It was time to make himself known to the neighborhood and begin building community, as the vision had spoken. As a spiritual teacher, Yinney was all about promoting peace, and promoting peace was all about true “fellowship”. And you can’t have fellowship with someone who wants to eat you. This was an important part of the message he carried in his heart as he went out.
His 7th Day Tree lie a day behind. He was in the early hours of his second day of travel. He could only go three days out before having to begin his journey back to his tree, because when Yinney had to poo, it had to be there. It was the sacred way of his people, and why have a sacred tree if you’re not going to live in a sacred way?
So far there had been no special contacts with anyone, but he still remained hopeful and prayerful. There was no reason to rush. No reason to allow the small Fellowship that had started with Lu-Lu to be overcome by fast growing weeds. Weeds flourished in speed. Slowly he moved through the green canopy of trees like a slow flowing river, at peace with himself, his God, and the world.
Sloths are masters of moderation. Their very survival depends on it. A diet of leaves does not provide a lot of calories, so they do not have the fast metabolism for speed. They must be conservative in stretching the fuel they have and waste no energy. They had learned to pace themself in the flow of slow, thereby maximizing a day’s progress. This usually meant moving through trees at a speed of 13 feet per minute. This of course was interrupted by regular rest breaks.
Yinney was now well into his second day of moving in just this way. The morning hours had long passed when he first heard the sound. But what was it? The sound of someone crying? He was not sure, but turned in that direction. Another twenty minutes later he arrived at the source. His sloth ninja movements had kept him unnoticed by the one he spotted below, someone obviously in distress. It was a capybara.
Yinney decided to make contact, after all, the capybara were peace-loving as himself. Perhaps they could have fellowship? He would tell the capybara of his 7th Day Tree next to the lagoon, a place of fellowship for all. But first he must inquire of the source of the large rodent’s sadness, for it was very clear the capybara was indeed weeping.
Yinney was now directly above the grieving beast, but still unseen. He decided it was best to simply make himself known and offer his help. “Hello, friend. Are you in pain?”
The capybara was so lost in grief it was not even startled by a voice suddenly coming from above. For one thing, predators did not come with kind words, but with slashing claws and sharp teeth!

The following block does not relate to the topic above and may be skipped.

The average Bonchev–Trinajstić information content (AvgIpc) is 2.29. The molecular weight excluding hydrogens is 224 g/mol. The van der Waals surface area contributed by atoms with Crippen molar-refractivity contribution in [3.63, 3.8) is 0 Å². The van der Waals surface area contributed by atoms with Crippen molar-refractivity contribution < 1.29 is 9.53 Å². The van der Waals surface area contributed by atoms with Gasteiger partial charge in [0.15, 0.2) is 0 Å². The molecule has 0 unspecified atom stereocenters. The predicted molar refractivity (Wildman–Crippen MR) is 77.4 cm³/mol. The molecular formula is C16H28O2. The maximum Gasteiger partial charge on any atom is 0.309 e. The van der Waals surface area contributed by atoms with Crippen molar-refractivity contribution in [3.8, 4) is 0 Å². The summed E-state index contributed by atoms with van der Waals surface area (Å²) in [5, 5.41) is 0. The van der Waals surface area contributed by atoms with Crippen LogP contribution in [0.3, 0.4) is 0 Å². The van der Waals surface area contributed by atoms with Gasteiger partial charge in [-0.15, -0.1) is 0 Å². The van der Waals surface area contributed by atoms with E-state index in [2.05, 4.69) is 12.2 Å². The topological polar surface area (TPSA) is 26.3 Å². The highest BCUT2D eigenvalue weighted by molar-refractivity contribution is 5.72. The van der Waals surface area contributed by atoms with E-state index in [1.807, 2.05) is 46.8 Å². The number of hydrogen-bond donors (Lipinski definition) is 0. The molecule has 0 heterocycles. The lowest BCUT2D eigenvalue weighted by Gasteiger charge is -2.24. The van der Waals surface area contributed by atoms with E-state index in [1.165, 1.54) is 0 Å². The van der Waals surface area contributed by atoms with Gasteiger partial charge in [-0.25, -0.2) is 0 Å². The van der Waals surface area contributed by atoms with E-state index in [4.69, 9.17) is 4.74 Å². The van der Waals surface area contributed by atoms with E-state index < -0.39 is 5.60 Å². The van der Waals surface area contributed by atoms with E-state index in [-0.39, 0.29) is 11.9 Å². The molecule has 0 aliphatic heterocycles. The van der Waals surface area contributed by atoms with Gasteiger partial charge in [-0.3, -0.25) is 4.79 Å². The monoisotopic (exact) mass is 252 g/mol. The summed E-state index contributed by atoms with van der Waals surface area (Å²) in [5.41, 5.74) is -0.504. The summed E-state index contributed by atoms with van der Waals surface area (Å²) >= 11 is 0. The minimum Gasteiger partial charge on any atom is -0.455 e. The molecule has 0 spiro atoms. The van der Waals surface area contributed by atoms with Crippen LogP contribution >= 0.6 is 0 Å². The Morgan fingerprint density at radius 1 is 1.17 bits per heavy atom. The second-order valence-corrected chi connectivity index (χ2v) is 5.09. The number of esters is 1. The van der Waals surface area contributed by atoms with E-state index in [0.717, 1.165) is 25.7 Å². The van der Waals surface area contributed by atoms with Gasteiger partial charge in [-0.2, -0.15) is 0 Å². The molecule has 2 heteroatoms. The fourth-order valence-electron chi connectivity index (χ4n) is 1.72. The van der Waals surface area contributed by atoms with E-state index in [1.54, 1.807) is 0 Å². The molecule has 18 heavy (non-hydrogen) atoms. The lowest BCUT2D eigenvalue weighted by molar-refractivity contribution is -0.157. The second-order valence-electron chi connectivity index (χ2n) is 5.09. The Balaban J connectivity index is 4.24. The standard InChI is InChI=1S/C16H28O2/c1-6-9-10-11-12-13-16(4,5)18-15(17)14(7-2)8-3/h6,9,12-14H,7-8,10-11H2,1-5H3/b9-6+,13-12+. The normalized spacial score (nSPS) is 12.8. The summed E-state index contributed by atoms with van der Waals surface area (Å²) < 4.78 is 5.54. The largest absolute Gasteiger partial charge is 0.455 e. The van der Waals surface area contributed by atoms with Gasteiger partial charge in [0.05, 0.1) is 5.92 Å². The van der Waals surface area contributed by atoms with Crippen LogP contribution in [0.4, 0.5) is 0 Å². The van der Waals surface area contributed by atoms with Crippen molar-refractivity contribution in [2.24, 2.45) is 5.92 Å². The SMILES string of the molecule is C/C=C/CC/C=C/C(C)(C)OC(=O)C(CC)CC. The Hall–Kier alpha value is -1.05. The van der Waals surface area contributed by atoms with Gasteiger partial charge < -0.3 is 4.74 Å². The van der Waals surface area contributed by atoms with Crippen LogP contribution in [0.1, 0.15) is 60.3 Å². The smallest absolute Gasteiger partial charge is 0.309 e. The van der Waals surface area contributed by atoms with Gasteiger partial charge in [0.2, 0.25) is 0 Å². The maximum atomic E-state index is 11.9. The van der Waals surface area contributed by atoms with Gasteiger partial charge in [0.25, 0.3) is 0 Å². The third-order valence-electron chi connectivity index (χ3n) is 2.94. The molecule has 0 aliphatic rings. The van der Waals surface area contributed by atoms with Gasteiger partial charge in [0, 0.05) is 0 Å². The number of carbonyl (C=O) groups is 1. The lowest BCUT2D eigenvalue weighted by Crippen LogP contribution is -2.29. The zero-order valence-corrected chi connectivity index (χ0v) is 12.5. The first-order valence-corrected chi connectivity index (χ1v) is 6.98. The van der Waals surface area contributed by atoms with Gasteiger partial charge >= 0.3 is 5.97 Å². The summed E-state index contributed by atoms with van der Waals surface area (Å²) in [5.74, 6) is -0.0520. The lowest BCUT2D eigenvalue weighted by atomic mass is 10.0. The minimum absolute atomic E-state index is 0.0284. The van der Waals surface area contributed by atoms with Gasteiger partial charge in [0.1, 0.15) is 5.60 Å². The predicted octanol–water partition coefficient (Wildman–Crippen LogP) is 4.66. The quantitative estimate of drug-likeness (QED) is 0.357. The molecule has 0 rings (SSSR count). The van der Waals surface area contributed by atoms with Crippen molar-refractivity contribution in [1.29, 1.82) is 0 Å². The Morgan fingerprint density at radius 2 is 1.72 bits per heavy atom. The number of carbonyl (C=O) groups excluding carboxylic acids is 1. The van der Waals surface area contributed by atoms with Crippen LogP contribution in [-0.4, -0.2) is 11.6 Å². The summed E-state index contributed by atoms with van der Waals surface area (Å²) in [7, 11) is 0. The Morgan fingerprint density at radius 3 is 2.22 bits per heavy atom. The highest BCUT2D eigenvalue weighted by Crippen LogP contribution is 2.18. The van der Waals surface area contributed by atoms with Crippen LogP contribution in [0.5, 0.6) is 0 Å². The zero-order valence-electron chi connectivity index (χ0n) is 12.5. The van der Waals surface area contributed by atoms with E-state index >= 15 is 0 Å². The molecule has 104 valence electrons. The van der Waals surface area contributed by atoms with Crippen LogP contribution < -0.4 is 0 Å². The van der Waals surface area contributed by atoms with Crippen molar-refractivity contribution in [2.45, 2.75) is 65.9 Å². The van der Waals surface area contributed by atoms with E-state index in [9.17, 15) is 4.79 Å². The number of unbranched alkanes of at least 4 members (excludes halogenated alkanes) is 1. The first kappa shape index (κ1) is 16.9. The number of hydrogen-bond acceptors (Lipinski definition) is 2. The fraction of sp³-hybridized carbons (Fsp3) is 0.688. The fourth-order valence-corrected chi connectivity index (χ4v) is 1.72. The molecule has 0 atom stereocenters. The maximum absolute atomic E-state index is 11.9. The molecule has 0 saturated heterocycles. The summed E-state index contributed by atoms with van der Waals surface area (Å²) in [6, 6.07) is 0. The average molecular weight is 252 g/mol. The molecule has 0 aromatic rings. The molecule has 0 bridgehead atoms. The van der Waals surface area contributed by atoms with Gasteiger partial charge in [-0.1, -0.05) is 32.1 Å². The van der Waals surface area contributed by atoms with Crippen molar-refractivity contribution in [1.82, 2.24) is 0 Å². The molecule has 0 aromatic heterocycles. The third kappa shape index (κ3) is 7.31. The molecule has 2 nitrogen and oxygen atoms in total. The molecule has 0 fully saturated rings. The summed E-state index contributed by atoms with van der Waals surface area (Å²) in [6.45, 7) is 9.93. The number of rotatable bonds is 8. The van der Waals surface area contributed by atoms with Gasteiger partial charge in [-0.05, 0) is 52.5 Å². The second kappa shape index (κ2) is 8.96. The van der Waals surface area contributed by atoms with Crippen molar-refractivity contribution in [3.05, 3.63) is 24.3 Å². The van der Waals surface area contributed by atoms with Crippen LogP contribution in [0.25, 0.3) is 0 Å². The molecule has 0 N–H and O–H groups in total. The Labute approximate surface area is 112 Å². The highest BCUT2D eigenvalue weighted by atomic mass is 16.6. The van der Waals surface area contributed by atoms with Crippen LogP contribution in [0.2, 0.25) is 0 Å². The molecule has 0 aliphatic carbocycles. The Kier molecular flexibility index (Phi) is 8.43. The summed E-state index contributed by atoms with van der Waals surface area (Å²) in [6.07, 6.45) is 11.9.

“Oh! Your a sloth! No wonder I did not see or hear you,” the large Amazon rodent said while making a great effort to contain his weeping and regain composure, but the effort was only somewhat successful, when Yinney asked his next question.
“What is the source of you grief, friend?”
“My friend…my friend…my friend…” and he cried some more before finally adding, “he was murdered by that predator, Jag! Jag ripped him to shreds and feasted on his body! He left his carcass for others. He bragged of slaughtering my friend, and what a delight he was to feast upon. My friend is dead, and I miss him. There is no justice. His life was snuffed out by a thoughtless killer. All he wanted to do was graze in peace.”
Yinney managed to find a lower limb and moved closer to the grieving capybara who had lost a special friend. “There is nothing that can take away the pain you feel. Your friend is honored in your grief. You show yourself a true friend.”
Yinney said little after that. He stayed close and let the capybara talk as much, or as little as he felt, until finally a peace began to fall over him.
“My name is Capy,” he finally shared, his voice weak from so much emotion.
“Hi, Capy. I’m Yenny. I’m so sorry for your loss.”
A gentle conversation began between them as Capy maintained some control. He knew of the reputation of sloths being great spiritual teachers, and began asking more about faith and an afterlife.
“Is my friend still alive somewhere? Will I see him again, someday?”
“From the moment of conception we never cease to exist,” Yinney answered. “Soul is eternal. This is why we focus on the soul, not the flesh. These are things we teach. Jesus taught us to lay up treasures in heaven, not upon this earth, where sooner or later we must say good-bye. Did your friend have knowledge of ‘The Great Way’?”
“I cannot say for sure, but he spoke of an eagle who once taught him things very similar to what you say. I think I would like to learn more of this way you speak of, and the Fellowship. What is the name again?”
“Fellowship of the 7th Day”, Yinney answered, and further explained, “We are not confined to any time or place to have Church. We are having it right now. Jesus had Church all the time, and everywhere he went. My 7th Day Tree is simply where I live and can be found most of the time, but as you see, I also love house calls. I just can’t get there very fast, being a sloth and all.”
They both chuckled about that. Then Yinney dropped on down to the ground and spent some time explaining to Capy about the All-Creator, his Son, the Holy Spirit, and how God came to man through the Hebrew people, and the Book they wrote of the experience.
Capy could not get enough, he was so hungry to know more. He was at such a point in his life, with the sudden loss of his friend. He made sure he understood where the 7th Day Tree was before Yinney finally climbed back into the trees and slowly ascended out of sight into the canopy of green. Yinney was happy. Fellowship had connected. Community could grow, and maybe something could also be done to alert the peaceful when predators are around.